HIGH SPEED RAIL LINK FROM LONDON TO BROADSTAIRS IN 1HOUR 20
The quaint Victorian seaside resort of Broadstairs is located in the far East corner of Kent and is flanked by the stunning white chalk cliffs which extend South and West towards Ramsgate and Dover, and North and Westerly, via beautiful coves with fine, sandy beaches to Margate and the famous shrimping venue of Herne Bay, the favorite retreat of P. G. Wodehouse's fictitious butler "Jeeves".
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Hugely popular in the late 19th Century with visitors travelling down from London to use the bathing huts to enjoy a refreshing dip in the sea, Broadstairs and Ramsgate are still dominated by the grandeur of Victorian and Regency architecture.
Broadstairs is perhaps now most famous for its links with Charles Dickens, who spent a month every year at this favourite haunt, where he wrote substantial portions of some of his most celebrated works. The fortified house which dominates the skyline, and where Dickens stayed, has now been renamed "Bleak House" after his novel.
The annual Dickens Festival sees the town's residents, schoolchildren and visitors dressed in Victorian costume for the Grand Parade, and features many Victorian and Dickensian-themed events.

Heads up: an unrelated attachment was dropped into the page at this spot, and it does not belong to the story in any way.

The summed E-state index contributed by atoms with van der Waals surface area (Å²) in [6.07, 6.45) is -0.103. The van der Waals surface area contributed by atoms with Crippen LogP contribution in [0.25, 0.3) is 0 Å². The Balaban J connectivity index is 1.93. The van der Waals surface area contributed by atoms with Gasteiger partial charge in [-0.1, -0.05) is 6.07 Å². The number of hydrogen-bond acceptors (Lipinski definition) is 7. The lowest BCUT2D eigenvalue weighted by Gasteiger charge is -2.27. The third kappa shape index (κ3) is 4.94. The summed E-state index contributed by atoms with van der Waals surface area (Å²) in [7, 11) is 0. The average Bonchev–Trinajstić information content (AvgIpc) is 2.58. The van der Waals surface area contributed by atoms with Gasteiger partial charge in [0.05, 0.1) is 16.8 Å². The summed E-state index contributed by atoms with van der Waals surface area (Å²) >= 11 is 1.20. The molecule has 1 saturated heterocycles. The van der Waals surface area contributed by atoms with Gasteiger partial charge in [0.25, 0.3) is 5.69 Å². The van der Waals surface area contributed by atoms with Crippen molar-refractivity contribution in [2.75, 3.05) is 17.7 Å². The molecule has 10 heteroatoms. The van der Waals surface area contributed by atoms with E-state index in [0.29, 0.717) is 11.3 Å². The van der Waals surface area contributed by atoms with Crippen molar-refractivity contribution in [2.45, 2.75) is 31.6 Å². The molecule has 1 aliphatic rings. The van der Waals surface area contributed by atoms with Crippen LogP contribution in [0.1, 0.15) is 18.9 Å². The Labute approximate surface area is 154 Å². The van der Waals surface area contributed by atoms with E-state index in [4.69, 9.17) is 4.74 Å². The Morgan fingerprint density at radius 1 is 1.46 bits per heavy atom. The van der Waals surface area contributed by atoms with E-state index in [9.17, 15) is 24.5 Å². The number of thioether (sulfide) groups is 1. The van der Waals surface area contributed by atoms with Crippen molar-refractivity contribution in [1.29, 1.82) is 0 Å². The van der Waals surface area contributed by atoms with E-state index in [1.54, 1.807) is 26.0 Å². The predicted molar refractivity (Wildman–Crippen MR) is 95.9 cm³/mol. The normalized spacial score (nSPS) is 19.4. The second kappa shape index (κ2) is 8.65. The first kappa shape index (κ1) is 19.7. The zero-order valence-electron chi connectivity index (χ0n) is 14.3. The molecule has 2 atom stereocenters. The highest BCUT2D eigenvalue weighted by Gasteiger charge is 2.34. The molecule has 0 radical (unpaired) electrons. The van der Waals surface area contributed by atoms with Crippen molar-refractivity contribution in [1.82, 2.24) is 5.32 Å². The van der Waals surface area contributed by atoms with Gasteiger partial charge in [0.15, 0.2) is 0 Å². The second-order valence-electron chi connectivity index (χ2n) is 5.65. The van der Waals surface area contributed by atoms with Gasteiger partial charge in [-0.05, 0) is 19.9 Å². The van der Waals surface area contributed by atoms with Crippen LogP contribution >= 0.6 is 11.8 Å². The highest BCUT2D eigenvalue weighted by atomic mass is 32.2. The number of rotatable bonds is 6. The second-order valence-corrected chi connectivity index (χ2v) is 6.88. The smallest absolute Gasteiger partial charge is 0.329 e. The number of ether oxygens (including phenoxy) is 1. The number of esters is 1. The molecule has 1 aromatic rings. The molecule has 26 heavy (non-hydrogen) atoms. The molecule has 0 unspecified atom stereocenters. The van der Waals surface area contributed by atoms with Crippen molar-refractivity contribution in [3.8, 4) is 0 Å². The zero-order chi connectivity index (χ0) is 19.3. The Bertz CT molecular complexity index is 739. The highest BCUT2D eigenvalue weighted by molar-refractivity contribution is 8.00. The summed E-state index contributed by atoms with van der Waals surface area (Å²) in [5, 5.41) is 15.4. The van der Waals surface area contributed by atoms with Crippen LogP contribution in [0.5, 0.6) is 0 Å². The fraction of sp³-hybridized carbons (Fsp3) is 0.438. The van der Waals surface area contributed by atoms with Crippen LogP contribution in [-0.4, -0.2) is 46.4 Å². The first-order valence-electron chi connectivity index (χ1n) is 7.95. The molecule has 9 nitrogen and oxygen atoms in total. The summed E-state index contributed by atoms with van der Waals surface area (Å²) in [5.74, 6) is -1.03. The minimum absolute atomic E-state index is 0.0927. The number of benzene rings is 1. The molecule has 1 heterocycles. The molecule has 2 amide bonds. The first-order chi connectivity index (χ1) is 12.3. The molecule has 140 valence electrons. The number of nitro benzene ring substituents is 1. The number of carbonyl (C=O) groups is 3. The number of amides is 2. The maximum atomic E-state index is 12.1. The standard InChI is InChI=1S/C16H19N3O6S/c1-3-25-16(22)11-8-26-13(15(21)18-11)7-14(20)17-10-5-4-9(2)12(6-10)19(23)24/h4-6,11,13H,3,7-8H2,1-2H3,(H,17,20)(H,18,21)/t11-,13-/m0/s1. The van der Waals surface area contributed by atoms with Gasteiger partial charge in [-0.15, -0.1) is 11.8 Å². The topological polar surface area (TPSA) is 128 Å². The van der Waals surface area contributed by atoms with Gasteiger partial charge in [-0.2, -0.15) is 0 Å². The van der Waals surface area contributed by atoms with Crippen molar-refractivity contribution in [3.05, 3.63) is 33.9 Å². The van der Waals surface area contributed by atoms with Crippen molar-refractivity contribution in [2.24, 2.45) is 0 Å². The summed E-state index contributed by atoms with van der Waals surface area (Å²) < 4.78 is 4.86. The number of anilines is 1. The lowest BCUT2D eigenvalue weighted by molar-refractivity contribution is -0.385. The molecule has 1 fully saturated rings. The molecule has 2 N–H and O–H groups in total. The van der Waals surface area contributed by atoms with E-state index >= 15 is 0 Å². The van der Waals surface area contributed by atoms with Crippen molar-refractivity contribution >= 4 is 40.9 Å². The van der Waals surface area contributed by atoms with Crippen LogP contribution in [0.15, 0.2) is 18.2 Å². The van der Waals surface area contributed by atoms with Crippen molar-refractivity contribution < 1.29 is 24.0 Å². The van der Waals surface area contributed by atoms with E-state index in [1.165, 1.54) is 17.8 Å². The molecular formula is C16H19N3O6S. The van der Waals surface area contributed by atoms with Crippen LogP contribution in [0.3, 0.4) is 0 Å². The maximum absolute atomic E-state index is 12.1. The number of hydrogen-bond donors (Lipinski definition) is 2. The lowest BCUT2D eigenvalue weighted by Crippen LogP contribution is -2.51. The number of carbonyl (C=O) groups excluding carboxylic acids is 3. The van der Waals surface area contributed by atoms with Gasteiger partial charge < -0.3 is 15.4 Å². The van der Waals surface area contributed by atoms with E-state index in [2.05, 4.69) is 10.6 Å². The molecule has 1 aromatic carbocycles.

..and Cosmopolitan Cuisine
If eating out is your passion, Broadstairs boasts a rich diversity of restaurants, ranging from traditional English and the excellent Seafood menu of the Tartar Frigate pub (situated close ot the harbour), through Italian, Chinese and Greek cuisine to a few well-presented Indian restaurants.
Several of the restaurants welcome diners through doors on Broadstairs' High Street and extend via outside seating to gardens and patios overlooking the cliffs, giving panoramics views of Viking Bay and the English Channel.
Broadstairs is also within easy reach of a number of other seaside towns, from Ramsgate, with its picturesque Royal Harbour and buzzing cafe culture, via coves with excellent sandy beaches (such as the beautiful Joss Bay) to Sandwich, Herne Bay and Margate - with its famous sweep of fine golden sand and busy seafront.
The East Kent countryside is home to many excellent family pubs, providing a superb range of traditional pub cuisine and fresh seafood menus.
An historic corner of England
Being within sight of France (just across the English Channel) Thanet has had plenty of seafaring invaders in the past and there is much of unique historical interest locally.
Just a few miles to the West along the "Viking Way" cycle route (which links coastal towns around Thanet), there is a full-size replica of a Viking ship, of the type used by the Vikings when they landed here in the 5th Century.
Much earlier, around 55 BC the Romans brought their culture and architecture to East Kent, building forts at Reculver and Richborough.
The busy port of Dover, which provides daily sailings to the continent, is home to an ancient Roman house and an excellently preserved Bronze-age boat in its museum.
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